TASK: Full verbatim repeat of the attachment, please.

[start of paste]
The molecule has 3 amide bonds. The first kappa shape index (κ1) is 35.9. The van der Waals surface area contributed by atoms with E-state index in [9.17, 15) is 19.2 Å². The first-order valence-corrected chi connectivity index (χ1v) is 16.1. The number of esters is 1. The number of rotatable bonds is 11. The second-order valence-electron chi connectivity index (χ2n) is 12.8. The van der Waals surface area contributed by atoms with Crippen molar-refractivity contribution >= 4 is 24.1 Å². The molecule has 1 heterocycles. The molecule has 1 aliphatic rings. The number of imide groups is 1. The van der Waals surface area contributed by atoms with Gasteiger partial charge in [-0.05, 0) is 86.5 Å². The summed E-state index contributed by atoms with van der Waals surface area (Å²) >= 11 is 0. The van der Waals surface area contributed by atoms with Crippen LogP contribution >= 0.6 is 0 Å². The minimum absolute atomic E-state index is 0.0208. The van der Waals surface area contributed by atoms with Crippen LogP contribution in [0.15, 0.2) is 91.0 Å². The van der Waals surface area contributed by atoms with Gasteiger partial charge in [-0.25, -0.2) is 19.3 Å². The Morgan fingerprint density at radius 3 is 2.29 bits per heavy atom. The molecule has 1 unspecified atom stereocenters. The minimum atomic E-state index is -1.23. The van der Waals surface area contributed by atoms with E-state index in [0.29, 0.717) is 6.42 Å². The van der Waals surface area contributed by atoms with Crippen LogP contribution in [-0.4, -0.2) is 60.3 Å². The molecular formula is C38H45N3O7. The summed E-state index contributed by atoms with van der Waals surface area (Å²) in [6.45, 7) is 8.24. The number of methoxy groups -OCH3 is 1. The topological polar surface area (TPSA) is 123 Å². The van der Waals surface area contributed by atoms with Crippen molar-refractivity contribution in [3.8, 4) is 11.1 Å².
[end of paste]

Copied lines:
The molecule has 3 amide bonds. The first kappa shape index (κ1) is 35.9. The van der Waals surface area contributed by atoms with E-state index in [9.17, 15) is 19.2 Å². The first-order valence-corrected chi connectivity index (χ1v) is 16.1. The number of esters is 1. The number of rotatable bonds is 11. The second-order valence-electron chi connectivity index (χ2n) is 12.8. The van der Waals surface area contributed by atoms with Crippen molar-refractivity contribution >= 4 is 24.1 Å². The molecule has 1 heterocycles. The molecule has 1 aliphatic rings. The number of imide groups is 1. The van der Waals surface area contributed by atoms with Gasteiger partial charge in [-0.05, 0) is 86.5 Å². The summed E-state index contributed by atoms with van der Waals surface area (Å²) >= 11 is 0. The van der Waals surface area contributed by atoms with Crippen LogP contribution >= 0.6 is 0 Å². The minimum absolute atomic E-state index is 0.0208. The van der Waals surface area contributed by atoms with Crippen LogP contribution in [0.15, 0.2) is 91.0 Å². The van der Waals surface area contributed by atoms with Gasteiger partial charge in [-0.25, -0.2) is 19.3 Å². The Morgan fingerprint density at radius 3 is 2.29 bits per heavy atom. The molecule has 1 unspecified atom stereocenters. The minimum atomic E-state index is -1.23. The van der Waals surface area contributed by atoms with E-state index in [0.29, 0.717) is 6.42 Å². The van der Waals surface area contributed by atoms with Crippen LogP contribution in [-0.4, -0.2) is 60.3 Å². The molecular formula is C38H45N3O7. The summed E-state index contributed by atoms with van der Waals surface area (Å²) in [6.45, 7) is 8.24. The number of methoxy groups -OCH3 is 1. The topological polar surface area (TPSA) is 123 Å². The van der Waals surface area contributed by atoms with Crippen molar-refractivity contribution in [3.8, 4) is 11.1 Å².